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International Review of Education

, Volume 64, Issue 3, pp 295–312 | Cite as

Can learning in informal settings mitigate disadvantage and promote urban sustainability? School gardens in Washington, DC

  • Carley Fisher-Maltese
  • Dana R. Fisher
  • Rashawn Ray
Original Paper

Abstract

This article explores how school gardens provide learning opportunities for school-aged children while concurrently helping cities achieve sustainability. The authors analyse this process in Washington, DC, a particularly innovative metropolis in the United States. This national capital city boasts two of the most progressive examples of legislation aimed at improving environmental awareness and inciting citizens to engage in environmental stewardship, both of which focus on school-aged children: (1) the Healthy Schools Act of 2010 and (2) the Sustainable DC Act of 2012. Together these policies focus on bringing healthy lifestyles and environmental awareness, including meaningful outdoor learning experiences, to students and families in the District of Columbia. This article is organised into three parts. The first part discusses how Washington, DC became a sustainable learning city through the implementation of these specific policies. The next part presents the results of a pilot study conducted in one kindergarten to Grade 5 (K–5) elementary school located in Ward 8, the poorest part of the city. The authors’ analysis considers the support and the obstacles teachers and principals in the District of Columbia (DC) are experiencing in their efforts to integrate school gardens into the curriculum and the culture of their schools. Exploring the impacts of the school garden on the students, the local community, and the inter-generational relationships at and beyond schools, the authors aim to shed light on the benefits and the challenges. While Washington, DC is fostering its hope that the benefits prevail as it provides a model for other cities to follow, the authors also candidly present the challenges of implementing these policies. In the final part, they discuss the implications of their findings for school gardens and sustainable learning cities more broadly. They encourage further research to gain more insights into effective ways of promoting environmental literacy and to consolidate the transferability of this model.

Keywords

Garden-based learning School gardens Sustainability Sustainable learning cities Education policy 

Résumé

L’apprentissage en milieux informels peut-il réduire l’inégalité et favoriser la pérennité urbaine ? Jardins scolaires à Washington (États-Unis) – Le présent article explore les opportunités éducatives fournies aux écoliers par les jardins scolaires, et parallèlement leur contribution à réaliser le développement durable dans les villes. Les auteurs abordent cette démarche entamée à Washington, métropole particulièrement innovante des États-Unis. La capitale fédérale est fière de posséder deux types de législation parmi les plus progressistes, destinées à améliorer la prise de conscience écologique et à inciter les citoyens à s’engager dans la gestion de l’environnement, toutes deux s’adressant en particulier aux écoliers : la loi sur les écoles saines de 2010 (Healthy Schools Act) et celle de 2012 sur le développement durable dans le district de Columbia (Sustainable DC Act). Ces politiques visent ensemble à favoriser auprès des élèves et des familles du district les modes de vie sains et à les sensibiliser à l’écologie, par exemple à travers des expériences éducatives enrichissantes en extérieur. L’article est organisé en trois parties. La première analyse comment Washington est devenue ville apprenante pérenne grâce à la mise en œuvre de ces politiques spécifiques. La seconde partie présente les résultats d’une étude pilote menée dans un jardin d’enfants et jusqu’à la 5e année d’une école primaire située dans le quartier 8, le plus défavorisé de Washington. Dans leur analyse, les auteurs examinent les soutiens dont bénéficient les enseignants et directeurs d’écoles du district ainsi que les obstacles qu’ils rencontrent dans leurs efforts d’intégrer les jardins scolaires dans le programme et la culture de leurs établissements. Les auteurs explorent en outre les impacts du jardin scolaire sur les élèves, la communauté locale et sur les relations intergénérationnelles dans l’école et à l’extérieur, et tentent ainsi de faire la lumière sur les avantages et les défis. Si la Ville de Washington nourrit l’espoir de voir les bienfaits l’emporter puisqu’elle fournit un modèle à suivre par d’autres villes, les auteurs détaillent également en toute franchise les défis rencontrés dans l’application de ces politiques. En dernière partie, ils analysent les implications de leurs résultats pour les jardins scolaires et plus généralement pour les villes apprenantes pérennes. Ils préconisent une recherche complémentaire pour approfondir les données déjà obtenues sur les moyens efficaces de promouvoir l’initiation à l’écologie ainsi que de consolider la transférabilité de ce modèle.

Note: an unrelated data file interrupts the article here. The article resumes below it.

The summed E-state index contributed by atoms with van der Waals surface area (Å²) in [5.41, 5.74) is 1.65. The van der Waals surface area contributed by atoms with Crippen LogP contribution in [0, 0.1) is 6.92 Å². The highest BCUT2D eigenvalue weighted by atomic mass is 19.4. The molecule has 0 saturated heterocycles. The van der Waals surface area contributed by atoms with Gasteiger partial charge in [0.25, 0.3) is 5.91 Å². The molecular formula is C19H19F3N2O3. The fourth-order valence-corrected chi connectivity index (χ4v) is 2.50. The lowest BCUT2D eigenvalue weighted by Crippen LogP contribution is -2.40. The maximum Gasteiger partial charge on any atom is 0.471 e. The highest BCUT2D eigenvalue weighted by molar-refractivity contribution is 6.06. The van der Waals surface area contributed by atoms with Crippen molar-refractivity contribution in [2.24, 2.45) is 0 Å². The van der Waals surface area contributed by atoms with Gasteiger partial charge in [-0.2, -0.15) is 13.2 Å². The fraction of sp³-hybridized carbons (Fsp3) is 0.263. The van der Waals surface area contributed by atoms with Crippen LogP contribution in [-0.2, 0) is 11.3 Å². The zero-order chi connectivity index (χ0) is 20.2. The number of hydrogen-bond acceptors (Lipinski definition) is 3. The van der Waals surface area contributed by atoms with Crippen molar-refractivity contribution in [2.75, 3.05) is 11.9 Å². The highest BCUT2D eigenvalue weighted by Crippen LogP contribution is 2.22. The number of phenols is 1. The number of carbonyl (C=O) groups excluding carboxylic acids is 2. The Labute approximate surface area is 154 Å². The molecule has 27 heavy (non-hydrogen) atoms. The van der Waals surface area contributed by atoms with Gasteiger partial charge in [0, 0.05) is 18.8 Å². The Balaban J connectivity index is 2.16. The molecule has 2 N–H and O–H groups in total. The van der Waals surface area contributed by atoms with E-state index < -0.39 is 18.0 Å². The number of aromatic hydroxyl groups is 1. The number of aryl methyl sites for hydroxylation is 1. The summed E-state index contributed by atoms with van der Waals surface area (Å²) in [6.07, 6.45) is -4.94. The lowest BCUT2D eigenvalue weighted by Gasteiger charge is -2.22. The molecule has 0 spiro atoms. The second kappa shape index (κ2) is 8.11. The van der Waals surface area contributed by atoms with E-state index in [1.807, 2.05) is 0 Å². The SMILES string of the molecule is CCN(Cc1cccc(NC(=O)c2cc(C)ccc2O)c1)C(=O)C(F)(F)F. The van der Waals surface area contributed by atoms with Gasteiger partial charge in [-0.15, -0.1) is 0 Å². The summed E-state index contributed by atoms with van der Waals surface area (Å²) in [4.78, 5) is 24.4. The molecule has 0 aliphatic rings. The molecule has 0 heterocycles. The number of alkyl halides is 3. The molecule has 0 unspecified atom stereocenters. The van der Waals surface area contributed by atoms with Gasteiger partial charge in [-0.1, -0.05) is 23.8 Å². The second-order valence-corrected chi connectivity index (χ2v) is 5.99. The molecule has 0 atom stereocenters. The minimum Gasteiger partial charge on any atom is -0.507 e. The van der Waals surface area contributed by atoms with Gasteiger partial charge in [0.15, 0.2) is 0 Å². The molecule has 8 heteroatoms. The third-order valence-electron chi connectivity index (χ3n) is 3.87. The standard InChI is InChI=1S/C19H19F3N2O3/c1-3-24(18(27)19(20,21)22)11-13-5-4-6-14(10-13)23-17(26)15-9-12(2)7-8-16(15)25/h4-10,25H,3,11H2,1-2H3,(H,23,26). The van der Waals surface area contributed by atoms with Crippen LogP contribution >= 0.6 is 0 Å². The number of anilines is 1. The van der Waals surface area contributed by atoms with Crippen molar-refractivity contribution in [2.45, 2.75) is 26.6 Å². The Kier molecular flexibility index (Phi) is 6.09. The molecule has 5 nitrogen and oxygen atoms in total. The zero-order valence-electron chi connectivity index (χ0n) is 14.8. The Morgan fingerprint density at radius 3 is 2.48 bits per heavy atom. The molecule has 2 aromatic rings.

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Copyright information

© Springer Science+Business Media B.V. and UNESCO Institute for Lifelong Learning 2017

Authors and Affiliations

  • Carley Fisher-Maltese
    • 1
  • Dana R. Fisher
    • 2
  • Rashawn Ray
    • 2
  1. 1.George Mason UniversityFairfaxUSA
  2. 2.University of MarylandCollege ParkUSA

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